These elements appear in various permutations in Tanizaki's early stories. In "Himitsu" (1911; translated as "The Secret" 1993), the protagonist, who disguises his identity by dressing as a woman, is beguiled by a lover who hides the location of her shitamachi love nest. In "Shōnen" (Children, 1911) a mansion that stands apart from the surrounding shitamachi becomes the setting for sadomasochistic games played by a group of children in which a girl emerges as the victor by taking on the guise of a Western temptress.

These early stories established Tanizaki as a promising newcomer to the late Meiji literary scene. The respected writer Nagai Kafu, who singled out "The Tattooer" as Tanizaki's best story, gave the younger man's career a mighty boost with a glowing review that portrayed him as an urban stylist in search of the heightened sensuality of decadence. Immediately thereafter, Tanizaki's stories began to be carried in the leading literary journals, and his first collection of stories was published under the title Shisei in 1911.

As his career took hold, Tanizaki's personal life became increasingly unsettled. He was expelled from the Imperial University in 1911 for failing to pay his fees. For the next several years he lived in a succession of inns and boardinghouses, sometimes leaving behind a pile of debts when he moved on. During this period he was linked with a succession of women, including the wife of a cousin. In 1915 he married Ishikawa Chiyo; he makes clear in his later writings that he married not for love but for stability, calling his wife "an implement for forming my own household." He rationalizes his attitude by saying that his art required a change in his life, and that life is subordinate to art. This radical self absorption also characterizes his pronouncements on his only child, his daughter Ayuko, who was born the year after his marriage: "Why did I dislike having a child so much? To put it briefly, it was because I was a singular egoist. It was because I was a person who had only taken care of himself." Though the chilling bluntness of such declarations must be partially attributed to Tanizaki's love of posing, there is some truth in his statement.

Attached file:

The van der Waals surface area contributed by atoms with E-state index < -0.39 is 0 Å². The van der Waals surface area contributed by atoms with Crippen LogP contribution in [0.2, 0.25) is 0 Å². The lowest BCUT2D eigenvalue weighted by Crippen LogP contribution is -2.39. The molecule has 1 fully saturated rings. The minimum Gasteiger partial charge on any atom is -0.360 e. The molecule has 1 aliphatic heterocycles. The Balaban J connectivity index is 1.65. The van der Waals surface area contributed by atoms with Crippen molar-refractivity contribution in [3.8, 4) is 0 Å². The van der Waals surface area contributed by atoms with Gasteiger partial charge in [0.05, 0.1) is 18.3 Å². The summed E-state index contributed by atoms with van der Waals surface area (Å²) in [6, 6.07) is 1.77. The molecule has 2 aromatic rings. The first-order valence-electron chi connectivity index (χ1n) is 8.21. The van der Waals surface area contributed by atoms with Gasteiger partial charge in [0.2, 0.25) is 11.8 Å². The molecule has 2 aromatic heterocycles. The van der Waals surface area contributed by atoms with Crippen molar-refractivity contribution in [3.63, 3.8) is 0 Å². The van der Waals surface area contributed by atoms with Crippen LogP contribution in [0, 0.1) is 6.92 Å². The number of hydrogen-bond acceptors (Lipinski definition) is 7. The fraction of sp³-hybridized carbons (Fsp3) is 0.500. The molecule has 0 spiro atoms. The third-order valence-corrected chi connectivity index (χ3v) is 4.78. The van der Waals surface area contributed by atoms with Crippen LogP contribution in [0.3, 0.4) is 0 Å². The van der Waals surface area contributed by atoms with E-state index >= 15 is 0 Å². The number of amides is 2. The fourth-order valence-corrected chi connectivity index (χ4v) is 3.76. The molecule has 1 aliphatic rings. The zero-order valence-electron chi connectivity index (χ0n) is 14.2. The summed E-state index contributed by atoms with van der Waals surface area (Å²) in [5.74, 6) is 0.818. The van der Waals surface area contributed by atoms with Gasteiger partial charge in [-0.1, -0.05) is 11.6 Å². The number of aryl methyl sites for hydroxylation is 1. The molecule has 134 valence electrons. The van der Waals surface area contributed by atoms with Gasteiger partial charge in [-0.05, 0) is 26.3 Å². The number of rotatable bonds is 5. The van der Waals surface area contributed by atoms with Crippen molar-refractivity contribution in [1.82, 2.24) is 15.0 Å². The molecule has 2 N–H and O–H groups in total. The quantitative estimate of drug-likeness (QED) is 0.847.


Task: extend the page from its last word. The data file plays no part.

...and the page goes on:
Needless to say, the marriage was not happy. Tanizaki soon grew tired of Chiyo; he had hoped that she would have something in common with her brash and lively older sister, who had initially attracted his attention but had been unavailable. Chiyo, however, proved to be a gentle, retiring woman, and it was not long before Tanizaki began to look elsewhere for companionship. Within two years of his marriage he had placed Chiyo and Ayuko in the care of his father so that he would have more freedom for his pursuits, artistic and otherwise. His foremost quarry at this time was Chiyo's younger sister Seiko, in whom he found something of the eldest sister's sauce and brass.

Aside from Tanizaki's marriage, the other event that stands out in these years is the death of his mother in 1917. Because a man's longing for the maternal is a recurring theme in Tanizaki's fiction, his critics and biographers tend to emphasize the writer's relationship with his mother. But Tanizaki's stories and his psychology are complex, and a facile equation between fiction and biography is misleading. The "mother" who is the object of so much yearning in Tanizaki's fiction tends to be an abstraction, often identified with the shitamachi and defined by her "whiteness," a color that signifies transcendent beauty in the symbolic vocabulary the writer developed over the course of his career. Two stories that Tanizaki published in the years immediately following his mother's death suggest some of the problems with attempting to anchor the longing for "mother" in his biography. The portrait of the mother is decidedly unflattering in Itansha no kanashimi (A Heretic's Grief, 1917), an autobiographical piece set at a time when the Tanizaki family fortunes were at their lowest ebb: the embittered old woman who berates her husband over the loss of her inheritance and drives her son away with her ceaseless complaints is hardly an object of longing. Tanizaki says in the foreword that this story, which he had written previously but did not publish until two months after his mother's death, was his "only confessional work." A quite different mother appears in "Haha o kouru ki" (1919; translated as "Longing for Mother," 1980), an eerily effective re creation of the skewed reality of dream. The first Tanizaki story about the yearning for the maternal, it tells of a meeting in a dream of a son and his mother, the latter a pale erotic apparition who takes the guise of a wandering singer of shinnai ballads.